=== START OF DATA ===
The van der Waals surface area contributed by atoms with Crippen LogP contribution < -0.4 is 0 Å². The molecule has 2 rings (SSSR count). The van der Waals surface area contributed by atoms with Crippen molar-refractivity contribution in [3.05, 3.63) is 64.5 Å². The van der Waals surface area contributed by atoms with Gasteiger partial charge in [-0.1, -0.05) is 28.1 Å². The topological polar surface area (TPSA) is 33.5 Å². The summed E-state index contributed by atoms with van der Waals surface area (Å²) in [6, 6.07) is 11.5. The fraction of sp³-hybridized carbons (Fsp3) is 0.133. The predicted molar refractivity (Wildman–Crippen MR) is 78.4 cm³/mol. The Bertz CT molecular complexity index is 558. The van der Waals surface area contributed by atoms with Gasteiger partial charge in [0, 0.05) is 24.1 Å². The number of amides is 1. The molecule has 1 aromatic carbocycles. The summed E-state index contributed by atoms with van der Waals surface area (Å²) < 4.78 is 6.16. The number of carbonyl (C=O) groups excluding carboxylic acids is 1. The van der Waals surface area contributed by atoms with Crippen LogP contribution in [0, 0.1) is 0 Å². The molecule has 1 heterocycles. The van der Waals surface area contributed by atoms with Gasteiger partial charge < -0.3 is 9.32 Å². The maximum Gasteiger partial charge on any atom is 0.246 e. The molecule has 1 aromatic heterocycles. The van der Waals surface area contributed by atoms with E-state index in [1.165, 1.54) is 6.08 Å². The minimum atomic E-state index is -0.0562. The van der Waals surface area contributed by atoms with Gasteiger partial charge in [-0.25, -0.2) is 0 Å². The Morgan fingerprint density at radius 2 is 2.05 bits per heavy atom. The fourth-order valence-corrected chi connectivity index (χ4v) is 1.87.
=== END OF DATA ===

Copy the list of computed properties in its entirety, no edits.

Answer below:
The van der Waals surface area contributed by atoms with Crippen LogP contribution < -0.4 is 0 Å². The molecule has 2 rings (SSSR count). The van der Waals surface area contributed by atoms with Crippen molar-refractivity contribution in [3.05, 3.63) is 64.5 Å². The van der Waals surface area contributed by atoms with Gasteiger partial charge in [-0.1, -0.05) is 28.1 Å². The topological polar surface area (TPSA) is 33.5 Å². The summed E-state index contributed by atoms with van der Waals surface area (Å²) in [6, 6.07) is 11.5. The fraction of sp³-hybridized carbons (Fsp3) is 0.133. The predicted molar refractivity (Wildman–Crippen MR) is 78.4 cm³/mol. The Bertz CT molecular complexity index is 558. The van der Waals surface area contributed by atoms with Gasteiger partial charge in [0, 0.05) is 24.1 Å². The number of amides is 1. The molecule has 1 aromatic carbocycles. The summed E-state index contributed by atoms with van der Waals surface area (Å²) < 4.78 is 6.16. The number of carbonyl (C=O) groups excluding carboxylic acids is 1. The van der Waals surface area contributed by atoms with Crippen LogP contribution in [0, 0.1) is 0 Å². The molecule has 1 heterocycles. The van der Waals surface area contributed by atoms with Gasteiger partial charge < -0.3 is 9.32 Å². The maximum Gasteiger partial charge on any atom is 0.246 e. The molecule has 1 aromatic heterocycles. The van der Waals surface area contributed by atoms with E-state index in [1.165, 1.54) is 6.08 Å². The minimum atomic E-state index is -0.0562. The van der Waals surface area contributed by atoms with Gasteiger partial charge in [-0.25, -0.2) is 0 Å². The Morgan fingerprint density at radius 2 is 2.05 bits per heavy atom. The fourth-order valence-corrected chi connectivity index (χ4v) is 1.87.